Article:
Library Interviews

I have been working in public libraries for 5 years, during this time I have held positions in 5 different libraries (some simultaneously) and have lost track of how many interviews I have gone on. Applying for jobs and receiving an interview can be really exciting but after your third interview in a month and you still haven’t been offered a position (woe is me) they can become a mini hell. Lucky for me I have had the opportunity to work in a variety of settings, have experienced many interviews (good and bad) and have a boyfriend who would does staffing for a living, all of this has helped me grasp a better understanding of how interviews work. I am by no means, shape or form an interview professional but here are some of my personal insights and tips about interviewing in a public library.

 

Big No Nos

  1. Do NOT be late! – under no circumstance  should you be late, run that red light if you have to! You should always be 5-10 minutes early for an interview. I personally prefer to be 10-15 minutes early to ensure a parking spot (public library parking isn’t always ideal) and to scope out the library before the actual interview. It’s good to be early and get a look around, this way you can say in  your interview “Well I loved how you had x,y and z in your library.” I think I’ve only gone to a handful of interviews where it actually started on time but that is still no excuse to be late.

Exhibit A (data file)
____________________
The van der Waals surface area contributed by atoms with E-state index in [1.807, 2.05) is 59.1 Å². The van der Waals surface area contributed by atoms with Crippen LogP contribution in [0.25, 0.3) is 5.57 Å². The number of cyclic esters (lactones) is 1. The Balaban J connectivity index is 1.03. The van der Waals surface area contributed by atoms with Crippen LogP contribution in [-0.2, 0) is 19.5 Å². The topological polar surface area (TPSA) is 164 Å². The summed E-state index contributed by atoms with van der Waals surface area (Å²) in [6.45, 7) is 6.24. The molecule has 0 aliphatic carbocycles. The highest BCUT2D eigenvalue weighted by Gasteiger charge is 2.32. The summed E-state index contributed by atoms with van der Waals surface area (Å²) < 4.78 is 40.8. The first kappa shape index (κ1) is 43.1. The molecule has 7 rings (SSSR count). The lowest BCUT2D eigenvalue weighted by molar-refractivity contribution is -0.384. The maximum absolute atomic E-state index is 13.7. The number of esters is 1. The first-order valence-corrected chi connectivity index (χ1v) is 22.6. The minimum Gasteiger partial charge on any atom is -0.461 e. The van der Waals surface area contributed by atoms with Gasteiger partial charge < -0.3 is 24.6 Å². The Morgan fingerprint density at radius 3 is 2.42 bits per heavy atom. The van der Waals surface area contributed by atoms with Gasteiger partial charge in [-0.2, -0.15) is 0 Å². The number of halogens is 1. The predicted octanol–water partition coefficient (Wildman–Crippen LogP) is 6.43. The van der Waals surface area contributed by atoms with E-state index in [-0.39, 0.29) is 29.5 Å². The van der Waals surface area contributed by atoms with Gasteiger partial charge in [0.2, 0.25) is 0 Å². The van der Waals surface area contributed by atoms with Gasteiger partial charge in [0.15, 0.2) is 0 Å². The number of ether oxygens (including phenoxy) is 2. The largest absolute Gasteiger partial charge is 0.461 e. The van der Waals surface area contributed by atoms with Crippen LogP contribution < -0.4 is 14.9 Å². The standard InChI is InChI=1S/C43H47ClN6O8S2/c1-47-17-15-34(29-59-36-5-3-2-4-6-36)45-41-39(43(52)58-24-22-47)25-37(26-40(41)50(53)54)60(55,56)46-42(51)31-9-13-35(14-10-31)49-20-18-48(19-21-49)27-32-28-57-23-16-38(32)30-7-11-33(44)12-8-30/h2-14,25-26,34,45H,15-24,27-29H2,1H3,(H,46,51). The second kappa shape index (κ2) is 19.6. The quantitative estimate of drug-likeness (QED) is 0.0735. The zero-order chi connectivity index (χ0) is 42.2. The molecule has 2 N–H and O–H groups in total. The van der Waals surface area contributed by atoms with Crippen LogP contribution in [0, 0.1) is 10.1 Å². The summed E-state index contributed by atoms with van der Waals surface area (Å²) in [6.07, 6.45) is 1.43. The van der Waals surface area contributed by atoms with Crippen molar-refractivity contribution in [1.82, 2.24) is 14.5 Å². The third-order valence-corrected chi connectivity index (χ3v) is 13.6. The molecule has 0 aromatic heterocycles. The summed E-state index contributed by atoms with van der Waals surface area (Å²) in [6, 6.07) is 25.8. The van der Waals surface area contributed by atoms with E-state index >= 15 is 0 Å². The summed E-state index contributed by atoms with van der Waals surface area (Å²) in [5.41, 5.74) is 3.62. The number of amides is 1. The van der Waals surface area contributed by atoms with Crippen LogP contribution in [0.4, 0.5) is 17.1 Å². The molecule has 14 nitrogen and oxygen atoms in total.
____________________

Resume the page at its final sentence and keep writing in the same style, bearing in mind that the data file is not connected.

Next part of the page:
2. Don’t bad mouth your current or last supervisor – public libraries tend to be small communities, you all end up at the same round tables and workshops, you have worked with some of the same employees and people tend to know each other by name. Not only does complaining about a supervisor or co-worker risk them finding out but it looks bad. You don’t want to be known as “that guy” who talks badly about a co-worker behind their back. Libraries are all about team players!
  3. Turn your phone off – I hope this is a duh one, obviously you want your phone to be off and by off I don’t mean vibrate. Turn it all the way off and give your interviewers the respect they deserve (and expect).
  4. No gum – this is a personal pet peeve, there is nothing more frustrating than trying to have a serious conversation with someone and to see them openly chewing gum. I had a discussion with someone that hires and fires people for a living and they are on the same page as me. I understand wanting good breath for an interview but opt for a mint, and if you just so happen to realize too late that you have it…swallow it!
  5. Oh S*%# – watch your mouth! No swearing, no obscenities, nothing that would be deemed rude or vulgar. When you work in a public library not only do you represent the library but you also represent the town, they don’t want someone who swears to represent them.